Summary: On the true construction of an on-demand guarantee, there was no need for the subsequent demand to recite that a certain condition had been fulfilled as it had no bearing on the bank’s liability.

Lukoil Mid-East Ltd v Barclays Bank Plc[2016] EWHC 166 (TCC) (27 January 2016)

Background

In 2011 Lukoil Mid-East Ltd (‘Lukoil’) engaged Baker Hughes Asia Pacific Limited (‘BH’), under a contract (the ‘Contract’) worth $142.3m, to drill and complete 23 production wells in an Iraqi oil field. As security, BH provided Lukoil, with an irrevocable, unconditional, on-demand bank guarantee for around $7m (the ‘Guarantee’) issued by Barclays Bank Plc (‘Barclays’). Article 23 of the Contract provided for BH to pay Lukoil liquidated damages for BH's delay in achieving any of the Key Milestones by the Key Dates set out in the Contract.

In 2015, following an alleged breach of Article 23 by BH, Lukoil made a written request to Barclays demanding the sum due under the Guarantee. This was rejected by Barclays on the grounds that the condition in Clause 4 of the Guarantee “that no amendment has been made to the Contract concluded between [Lukoil] and [BH] impacting the timely performance of the Works under the Contract” was not mentioned in the demand as fulfilled. By the time Lukoil received this rejection, the Guarantee had expired and Lukoil began proceedings against Barclays.

Decision

He went on to add that ‘in circumstances where Stuart-Smith J, sitting in the Queen’s Bench Division, upheld the demand. He was critical of the drafting of the Guarantee claiming that it was ‘verging on incoherent’. As the Guarantee did not explicitly state that such a statement was required, the court looked at the document as a whole, emphasising that they would not adopt a commercially absurd interpretation ‘unless compelled to by very clear words’.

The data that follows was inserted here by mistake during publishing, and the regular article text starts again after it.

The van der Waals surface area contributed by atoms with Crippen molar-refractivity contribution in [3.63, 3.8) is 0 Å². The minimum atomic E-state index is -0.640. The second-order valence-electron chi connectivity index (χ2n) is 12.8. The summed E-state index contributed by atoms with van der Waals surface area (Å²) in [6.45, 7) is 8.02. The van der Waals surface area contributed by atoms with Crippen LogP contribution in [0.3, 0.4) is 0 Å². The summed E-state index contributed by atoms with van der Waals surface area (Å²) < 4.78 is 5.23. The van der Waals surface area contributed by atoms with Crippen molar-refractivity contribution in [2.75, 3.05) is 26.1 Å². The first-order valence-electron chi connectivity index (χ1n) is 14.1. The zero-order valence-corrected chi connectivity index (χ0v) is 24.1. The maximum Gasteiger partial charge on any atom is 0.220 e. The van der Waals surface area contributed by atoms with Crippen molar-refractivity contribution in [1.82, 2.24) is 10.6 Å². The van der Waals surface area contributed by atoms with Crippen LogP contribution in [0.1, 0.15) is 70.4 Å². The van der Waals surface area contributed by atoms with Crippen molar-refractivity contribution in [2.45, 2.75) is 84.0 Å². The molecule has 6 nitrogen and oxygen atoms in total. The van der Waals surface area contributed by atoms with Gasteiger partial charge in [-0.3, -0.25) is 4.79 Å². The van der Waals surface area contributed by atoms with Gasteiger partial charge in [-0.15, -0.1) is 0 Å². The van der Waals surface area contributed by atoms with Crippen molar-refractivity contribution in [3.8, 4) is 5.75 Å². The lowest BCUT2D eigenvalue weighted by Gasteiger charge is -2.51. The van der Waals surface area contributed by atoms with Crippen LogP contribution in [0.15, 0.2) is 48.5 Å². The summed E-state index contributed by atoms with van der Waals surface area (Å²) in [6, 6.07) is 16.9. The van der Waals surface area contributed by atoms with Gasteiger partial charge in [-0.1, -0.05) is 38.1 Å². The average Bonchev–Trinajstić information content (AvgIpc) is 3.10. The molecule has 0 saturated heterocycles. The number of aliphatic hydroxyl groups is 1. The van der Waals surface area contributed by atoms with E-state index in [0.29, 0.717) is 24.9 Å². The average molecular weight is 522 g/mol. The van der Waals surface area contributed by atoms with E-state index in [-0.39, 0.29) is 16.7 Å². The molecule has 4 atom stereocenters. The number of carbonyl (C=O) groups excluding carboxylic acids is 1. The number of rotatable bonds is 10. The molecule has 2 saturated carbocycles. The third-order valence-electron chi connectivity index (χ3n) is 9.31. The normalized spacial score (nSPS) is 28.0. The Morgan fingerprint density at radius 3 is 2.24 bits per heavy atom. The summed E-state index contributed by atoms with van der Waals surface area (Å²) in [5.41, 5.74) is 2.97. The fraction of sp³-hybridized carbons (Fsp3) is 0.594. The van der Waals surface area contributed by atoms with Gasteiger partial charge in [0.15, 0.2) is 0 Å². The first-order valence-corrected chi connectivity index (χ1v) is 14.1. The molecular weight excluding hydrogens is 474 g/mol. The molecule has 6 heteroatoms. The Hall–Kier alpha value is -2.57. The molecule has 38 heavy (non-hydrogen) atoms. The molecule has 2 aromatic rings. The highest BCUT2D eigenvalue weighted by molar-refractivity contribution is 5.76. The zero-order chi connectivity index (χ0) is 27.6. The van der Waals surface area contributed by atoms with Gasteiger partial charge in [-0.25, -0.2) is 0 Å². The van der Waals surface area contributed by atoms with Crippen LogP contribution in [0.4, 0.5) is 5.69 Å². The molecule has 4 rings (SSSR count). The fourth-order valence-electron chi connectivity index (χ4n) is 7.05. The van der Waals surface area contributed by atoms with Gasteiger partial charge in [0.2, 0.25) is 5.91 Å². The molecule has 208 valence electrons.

The court highlighted the tensions between Clause 4 (referred to above) and Clause 5 of the Guarantee which stated that “no amendments nor addenda to the Contract, nor any contractual documents made by you and [BH] shall relieve us [Barclays] from our responsibilities under this Guarantee, and we hereby waive the right to be notified of such amendments or addenda.”

Accordingly, if amendments were immaterial to Barclays’ liability, the effect of their argument would be to “require Lukoil to declare something that was irrelevant to Barclays' obligation and which was unnecessary to enable Barclays to know whether its obligation to pay had been triggered. For that reason alone, [the judge considered] that Barclays' interpretation lack[ed] any commercial or principled legal justification”. In addition, it would be almost inconceivable that, in the course of a huge construction contract such as the Contract, there would be no changes to the scope of the works that would impact on timely performance. So it would be almost inconceivable that, on Barclays' construction, Lukoil would ever be able to make the statement that was required to constitute a valid demand.

Kiran Arora says:

It is critically important that what is required to be recited in any demand is clear on the face of the on-demand guarantee. If this is ambiguous or there is a failure to faithfully track what is required in the demand, this can lead to unnecessary litigation or, worse, the invalidity of an otherwise proper demand. This case demonstrates both the importance of precise drafting and also the ability of the English Courts to understand the commercial context within which they must make legal judgements.